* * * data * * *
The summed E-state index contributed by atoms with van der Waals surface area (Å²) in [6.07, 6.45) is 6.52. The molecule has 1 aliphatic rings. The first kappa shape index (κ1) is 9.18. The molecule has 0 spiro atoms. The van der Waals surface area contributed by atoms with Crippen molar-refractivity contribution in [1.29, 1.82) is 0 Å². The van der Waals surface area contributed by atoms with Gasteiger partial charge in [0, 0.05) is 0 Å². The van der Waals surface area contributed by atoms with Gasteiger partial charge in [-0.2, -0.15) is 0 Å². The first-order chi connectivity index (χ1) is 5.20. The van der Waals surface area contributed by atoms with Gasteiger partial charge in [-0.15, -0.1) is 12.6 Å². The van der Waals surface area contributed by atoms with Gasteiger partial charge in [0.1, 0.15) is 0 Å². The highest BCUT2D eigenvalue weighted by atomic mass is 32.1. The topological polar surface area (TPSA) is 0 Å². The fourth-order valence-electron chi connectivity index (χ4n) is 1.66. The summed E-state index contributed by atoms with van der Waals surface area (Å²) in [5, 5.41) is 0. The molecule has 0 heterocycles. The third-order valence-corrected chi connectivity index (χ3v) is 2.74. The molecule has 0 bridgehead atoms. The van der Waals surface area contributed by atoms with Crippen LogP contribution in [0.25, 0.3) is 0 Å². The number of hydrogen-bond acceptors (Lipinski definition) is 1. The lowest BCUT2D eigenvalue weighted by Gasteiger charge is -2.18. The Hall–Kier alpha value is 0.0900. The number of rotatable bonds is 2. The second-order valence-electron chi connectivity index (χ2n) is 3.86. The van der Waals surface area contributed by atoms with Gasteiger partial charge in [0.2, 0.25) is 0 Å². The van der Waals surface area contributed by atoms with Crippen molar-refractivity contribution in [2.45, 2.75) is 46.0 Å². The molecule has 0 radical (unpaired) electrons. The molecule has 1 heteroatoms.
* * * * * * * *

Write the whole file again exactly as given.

The summed E-state index contributed by atoms with van der Waals surface area (Å²) in [6.07, 6.45) is 6.52. The molecule has 1 aliphatic rings. The first kappa shape index (κ1) is 9.18. The molecule has 0 spiro atoms. The van der Waals surface area contributed by atoms with Crippen molar-refractivity contribution in [1.29, 1.82) is 0 Å². The van der Waals surface area contributed by atoms with Gasteiger partial charge in [0, 0.05) is 0 Å². The van der Waals surface area contributed by atoms with Gasteiger partial charge in [-0.2, -0.15) is 0 Å². The first-order chi connectivity index (χ1) is 5.20. The van der Waals surface area contributed by atoms with Gasteiger partial charge in [-0.15, -0.1) is 12.6 Å². The van der Waals surface area contributed by atoms with Gasteiger partial charge in [0.1, 0.15) is 0 Å². The highest BCUT2D eigenvalue weighted by atomic mass is 32.1. The topological polar surface area (TPSA) is 0 Å². The fourth-order valence-electron chi connectivity index (χ4n) is 1.66. The summed E-state index contributed by atoms with van der Waals surface area (Å²) in [5, 5.41) is 0. The molecule has 0 heterocycles. The third-order valence-corrected chi connectivity index (χ3v) is 2.74. The molecule has 0 bridgehead atoms. The van der Waals surface area contributed by atoms with Crippen LogP contribution in [0.25, 0.3) is 0 Å². The number of hydrogen-bond acceptors (Lipinski definition) is 1. The lowest BCUT2D eigenvalue weighted by Gasteiger charge is -2.18. The Hall–Kier alpha value is 0.0900. The number of rotatable bonds is 2. The second-order valence-electron chi connectivity index (χ2n) is 3.86. The van der Waals surface area contributed by atoms with Gasteiger partial charge in [0.2, 0.25) is 0 Å². The van der Waals surface area contributed by atoms with Crippen molar-refractivity contribution in [2.45, 2.75) is 46.0 Å². The molecule has 0 radical (unpaired) electrons. The molecule has 1 heteroatoms.